Whether you're still enjoying the many pleasures of summer, or so over it and eyeing the pumpkin displays at Michaels longingly, the fact is that we still have a chunk of hot-weather time left before we get into the nippy winds, scarlet leaves, and slow-cooker chili season. And as long as meteorologists are regularly including phrases like "heat index" and "scorcher" in their forecasts, you need to be careful about keeping your dog safe on the hottest of days.
As much as we may consider our pets to be our "fur babies," we have to remember that they're built a little differently from humans. For instance, while we can keep our body temperature regulated in hot weather through sweating, dogs stay cool mostly by panting and a little bit of sweating through their paw pads, according to PetMD. In addition, dogs are so naturally playful and eager to please that they'll go for a long walk or play an extended game of catch in the warm sun, which can put them at risk for heatstroke, according to VetStreet.
No need to spend the rest of the summer cooped in the air-conditioned house, however. With these hacks to keep your dog cool under your belt, you and your pet should be able to make the most of the last weeks of the season. (Trust us: It won't be long before you start sighing about the freezing temps and the piles of snow that need shoveling.)
Do the "touch test"
When is it too hot to take a walk with your four-legged friend? Easy. Put your bare hand on a section of sidewalk where the sun is shining. If it's too hot to keep your fingers on the ground for long, then it's too hot to take your dog out. A dog's paw pads can get burned easily, warned the American Kennel Club (AKC). Wait until the sun goes down, or invest in booties to keep your companion's feet safe.
Make a cool wrap
Just like humans, dogs can overheat easily, and they can't sweat as efficiently as we can. You can help keep your canine friend cool by soaking a bandana in cold water, freezing it for a few minutes, then wrapping it around your dog's neck, advised CitizenCanine.
Make a "dogsicle"
Giving your pup something cold to lick will help ward off the heat. It can be as simple as putting ice cubes in their water dish, or, for a longer-lasting treat, try this recipe, courtesy of Rover.com: At the bottom of a shallow bowl or pan, put one of your dog's toys and some doggie snacks. Add water or chicken broth (and some peanut butter for extra protein) till the pan is full, then freeze until solid.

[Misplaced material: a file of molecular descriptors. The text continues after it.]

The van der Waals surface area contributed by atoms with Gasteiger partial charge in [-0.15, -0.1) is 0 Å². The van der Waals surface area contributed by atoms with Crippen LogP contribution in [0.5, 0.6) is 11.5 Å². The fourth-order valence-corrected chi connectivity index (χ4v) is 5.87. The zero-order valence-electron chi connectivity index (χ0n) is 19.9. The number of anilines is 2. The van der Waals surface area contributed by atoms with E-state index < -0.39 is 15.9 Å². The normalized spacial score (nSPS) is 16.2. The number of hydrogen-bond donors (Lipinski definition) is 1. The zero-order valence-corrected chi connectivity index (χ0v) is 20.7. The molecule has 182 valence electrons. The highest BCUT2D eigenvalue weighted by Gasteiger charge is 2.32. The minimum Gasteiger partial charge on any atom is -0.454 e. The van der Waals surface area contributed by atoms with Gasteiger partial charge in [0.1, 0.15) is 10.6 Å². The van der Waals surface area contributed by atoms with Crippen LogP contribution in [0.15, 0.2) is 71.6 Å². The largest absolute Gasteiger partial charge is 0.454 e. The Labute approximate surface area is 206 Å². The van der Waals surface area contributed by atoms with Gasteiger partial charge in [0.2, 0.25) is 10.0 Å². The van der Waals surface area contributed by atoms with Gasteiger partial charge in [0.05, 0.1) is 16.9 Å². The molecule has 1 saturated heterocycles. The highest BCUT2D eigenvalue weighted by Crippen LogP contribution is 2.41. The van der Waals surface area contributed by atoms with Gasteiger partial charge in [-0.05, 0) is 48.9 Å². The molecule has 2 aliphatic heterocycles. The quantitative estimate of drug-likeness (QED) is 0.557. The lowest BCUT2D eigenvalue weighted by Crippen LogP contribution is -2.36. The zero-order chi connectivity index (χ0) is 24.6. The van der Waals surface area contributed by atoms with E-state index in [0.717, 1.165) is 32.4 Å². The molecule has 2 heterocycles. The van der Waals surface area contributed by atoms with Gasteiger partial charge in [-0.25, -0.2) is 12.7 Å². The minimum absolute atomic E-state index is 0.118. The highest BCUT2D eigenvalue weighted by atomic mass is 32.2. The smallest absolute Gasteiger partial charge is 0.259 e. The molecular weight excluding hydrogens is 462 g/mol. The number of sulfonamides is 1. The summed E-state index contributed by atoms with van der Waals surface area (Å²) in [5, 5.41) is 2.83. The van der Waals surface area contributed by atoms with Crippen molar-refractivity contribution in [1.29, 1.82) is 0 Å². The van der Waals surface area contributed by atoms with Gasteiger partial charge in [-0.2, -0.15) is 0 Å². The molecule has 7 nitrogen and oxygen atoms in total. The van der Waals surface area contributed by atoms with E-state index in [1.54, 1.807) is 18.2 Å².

Hold off on the haircut
While some dog breeds, especially large dogs with thick coats, may need a summer clipping to stay cool, dogs with short coats don't need clipping, advised PetMD. A dog's fur actually helps insulate it in hot weather, so cutting it may do more harm than good. If your vet does recommend a haircut, go to a professional rather than trying to do it yourself, and leave at least an inch of hair on your pup's body to prevent sunburn.
Make some doggie ice cream
Who doesn't love some ice cream on a blazing day? While it may be tempting to give your pooch a lick of your cone, milk and cream products may upset her stomach. Instead, make them a dog-friendly confection. HGTV has a great recipe.
Take extra precautions with certain breeds
Dogs with flat muzzles, such as bulldogs and French bulldogs, pugs and boxers, are known as brachycephalic, according to the AKC. As such, they're prone to overheating, because they can't cool themselves down as efficiently through panting as other breeds. If your dog falls within these breeds, take extra care not to let it stay outside or overexert itself during hot weather. Keep your dog in a cool shady spot outdoors, or let it relax inside until the sun goes down.
Skip the car trip
Unless you're going somewhere where dogs are welcome, it's best to leave your fur baby home while you run errands. Leaving your dog in the car on a hot day for even a few minutes can be disastrous, explained WebMD. The inside of a car on a warm summer day can go up to 102 degrees or higher in just 20 minutes, even if you leave the window slightly open.
Bring out the wading pool
If you have a dog who can't get enough of the water, it may be worthwhile to invest in a kiddie pool that's designed for dogs. Fill up your pool and invite your dog to lie in it or splash around while the rest of the family plays in the yard.
Invest in some cooling products
Love being outdoors in the summer, but worried about your pet's comfort? There are lots of items on the market that can help keep dogs cool in between walks and games of fetch. Specially designed cooling mats, shelters, and fan systems provide a safe oasis from the sun's rays, allowing you the freedom to stay outside longer while still ensuring your pet's safety.